AFP (Sep. 30, 2014) The newly appointed head of the United Nations Mission for Ebola Emergency Response (UNMEER), Anthony Banbury, outlines operations to tackle the virus. Duration: 00:39 Video provided by AFP
Powered by NewsLook.com
CDC Confirms First Case of Ebola in US

CDC Confirms First Case of Ebola in US

AP (Sep. 30, 2014) The CDC has confirmed the first diagnosed case of Ebola in the United States. The patient is being treated at a Dallas hospital after traveling earlier this month from Liberia. (Sept. 30) Video provided by AP
Powered by NewsLook.com
New Breast Cancer Drug Extends Lives In Clinical Trial

New Breast Cancer Drug Extends Lives In Clinical Trial

Newsy (Sep. 30, 2014) In a clinical trial, breast cancer patients lived an average of 15 months longer when they received new drug Perjeta along with Herceptin. Video provided by Newsy
Powered by NewsLook.com

Search ScienceDaily

Number of stories in archives: 140,361

Find with keyword(s):
Enter a keyword or phrase to search ScienceDaily for related topics and research stories.

Save/Print:
Share:

Breaking News:

Strange & Offbeat Stories


Health & Medicine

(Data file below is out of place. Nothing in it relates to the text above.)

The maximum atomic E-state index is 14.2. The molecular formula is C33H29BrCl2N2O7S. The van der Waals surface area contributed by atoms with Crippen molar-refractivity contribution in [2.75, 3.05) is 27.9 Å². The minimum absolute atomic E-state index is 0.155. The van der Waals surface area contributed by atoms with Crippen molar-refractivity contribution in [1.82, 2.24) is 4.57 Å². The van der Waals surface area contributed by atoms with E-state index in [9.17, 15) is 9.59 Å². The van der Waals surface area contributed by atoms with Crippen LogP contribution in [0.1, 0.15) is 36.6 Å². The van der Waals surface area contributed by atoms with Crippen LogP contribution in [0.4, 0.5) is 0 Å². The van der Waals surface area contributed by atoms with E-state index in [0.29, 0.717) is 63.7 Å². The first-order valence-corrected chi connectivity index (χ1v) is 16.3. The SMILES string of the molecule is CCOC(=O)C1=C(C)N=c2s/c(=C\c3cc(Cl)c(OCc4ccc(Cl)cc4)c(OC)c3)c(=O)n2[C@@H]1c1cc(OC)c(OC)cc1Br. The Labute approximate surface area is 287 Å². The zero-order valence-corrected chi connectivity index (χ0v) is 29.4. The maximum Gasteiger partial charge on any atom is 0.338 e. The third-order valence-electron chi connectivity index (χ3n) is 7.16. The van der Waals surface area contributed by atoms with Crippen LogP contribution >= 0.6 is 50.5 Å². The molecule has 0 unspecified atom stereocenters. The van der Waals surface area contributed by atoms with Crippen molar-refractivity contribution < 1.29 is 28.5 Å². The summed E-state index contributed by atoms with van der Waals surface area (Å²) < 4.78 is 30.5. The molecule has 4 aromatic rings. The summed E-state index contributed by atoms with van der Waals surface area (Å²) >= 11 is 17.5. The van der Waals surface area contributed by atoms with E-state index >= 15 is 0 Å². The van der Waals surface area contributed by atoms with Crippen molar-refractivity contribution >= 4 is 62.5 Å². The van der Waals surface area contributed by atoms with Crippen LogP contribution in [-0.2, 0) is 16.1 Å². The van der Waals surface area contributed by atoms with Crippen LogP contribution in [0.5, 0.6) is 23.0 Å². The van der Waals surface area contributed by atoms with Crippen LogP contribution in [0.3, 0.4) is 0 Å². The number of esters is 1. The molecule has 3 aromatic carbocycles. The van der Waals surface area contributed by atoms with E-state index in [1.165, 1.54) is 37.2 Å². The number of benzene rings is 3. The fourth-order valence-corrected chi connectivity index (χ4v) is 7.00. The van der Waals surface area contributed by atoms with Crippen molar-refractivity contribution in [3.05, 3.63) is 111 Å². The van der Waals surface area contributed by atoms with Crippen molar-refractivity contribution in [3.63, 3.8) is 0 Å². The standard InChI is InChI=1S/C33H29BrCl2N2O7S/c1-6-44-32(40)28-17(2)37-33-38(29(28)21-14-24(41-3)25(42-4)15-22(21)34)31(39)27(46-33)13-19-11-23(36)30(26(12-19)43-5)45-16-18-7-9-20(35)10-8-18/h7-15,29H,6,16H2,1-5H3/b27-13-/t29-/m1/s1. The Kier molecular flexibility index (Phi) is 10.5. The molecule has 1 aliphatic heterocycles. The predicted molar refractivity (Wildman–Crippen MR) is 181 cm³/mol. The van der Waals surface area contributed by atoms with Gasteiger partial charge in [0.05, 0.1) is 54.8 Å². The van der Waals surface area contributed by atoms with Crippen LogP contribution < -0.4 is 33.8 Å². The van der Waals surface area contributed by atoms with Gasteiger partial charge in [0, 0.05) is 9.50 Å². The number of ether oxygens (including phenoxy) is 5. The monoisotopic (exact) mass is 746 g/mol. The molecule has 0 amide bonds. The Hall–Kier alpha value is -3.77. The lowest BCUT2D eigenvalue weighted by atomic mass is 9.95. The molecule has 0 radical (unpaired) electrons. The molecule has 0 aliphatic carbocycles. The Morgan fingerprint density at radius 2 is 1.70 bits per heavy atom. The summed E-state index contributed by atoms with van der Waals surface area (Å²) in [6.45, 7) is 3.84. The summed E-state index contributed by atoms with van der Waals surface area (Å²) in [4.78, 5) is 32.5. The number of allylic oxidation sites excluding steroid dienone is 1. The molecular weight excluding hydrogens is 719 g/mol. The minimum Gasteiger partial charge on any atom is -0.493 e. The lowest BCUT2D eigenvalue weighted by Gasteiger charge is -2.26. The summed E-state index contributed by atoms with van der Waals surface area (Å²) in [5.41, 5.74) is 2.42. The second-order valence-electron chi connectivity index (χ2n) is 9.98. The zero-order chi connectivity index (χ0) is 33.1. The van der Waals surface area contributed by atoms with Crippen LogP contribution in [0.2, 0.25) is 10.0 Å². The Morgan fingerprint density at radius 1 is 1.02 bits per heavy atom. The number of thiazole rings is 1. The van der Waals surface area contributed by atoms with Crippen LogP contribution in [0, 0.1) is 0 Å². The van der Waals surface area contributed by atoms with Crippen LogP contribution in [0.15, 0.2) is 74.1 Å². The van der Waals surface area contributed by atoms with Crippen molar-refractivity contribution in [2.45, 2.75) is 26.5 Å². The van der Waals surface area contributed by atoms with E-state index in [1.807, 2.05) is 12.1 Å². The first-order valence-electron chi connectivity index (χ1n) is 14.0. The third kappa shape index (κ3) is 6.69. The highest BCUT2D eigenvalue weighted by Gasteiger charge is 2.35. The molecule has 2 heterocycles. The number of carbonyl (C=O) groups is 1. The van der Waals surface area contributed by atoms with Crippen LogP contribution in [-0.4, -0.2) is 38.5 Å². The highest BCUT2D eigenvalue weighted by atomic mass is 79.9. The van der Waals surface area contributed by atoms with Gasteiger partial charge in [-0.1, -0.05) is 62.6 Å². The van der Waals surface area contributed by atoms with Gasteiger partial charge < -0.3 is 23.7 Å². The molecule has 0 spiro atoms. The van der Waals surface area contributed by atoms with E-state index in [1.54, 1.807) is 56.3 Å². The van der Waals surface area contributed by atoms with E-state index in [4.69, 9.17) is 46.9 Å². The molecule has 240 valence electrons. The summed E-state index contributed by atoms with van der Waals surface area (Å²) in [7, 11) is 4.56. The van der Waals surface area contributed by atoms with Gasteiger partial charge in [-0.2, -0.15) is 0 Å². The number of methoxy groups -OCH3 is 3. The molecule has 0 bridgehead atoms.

Mind & Brain

Living & Well

In Other News

... from NewsDaily.com

Science News

Health News

Environment News

Technology News



Save/Print:
Share:

Free Subscriptions


Get the latest science news with ScienceDaily's free email newsletters, updated daily and weekly. Or view hourly updated newsfeeds in your RSS reader:

Get Social & Mobile


Keep up to date with the latest news from ScienceDaily via social networks and mobile apps:

Have Feedback?


Tell us what you think of ScienceDaily -- we welcome both positive and negative comments. Have any problems using the site? Questions?
Mobile: iPhone Android Web
Follow: Facebook Twitter Google+
Subscribe: RSS Feeds Email Newsletters
Latest Headlines Health & Medicine Mind & Brain Space & Time Matter & Energy Computers & Math Plants & Animals Earth & Climate Fossils & Ruins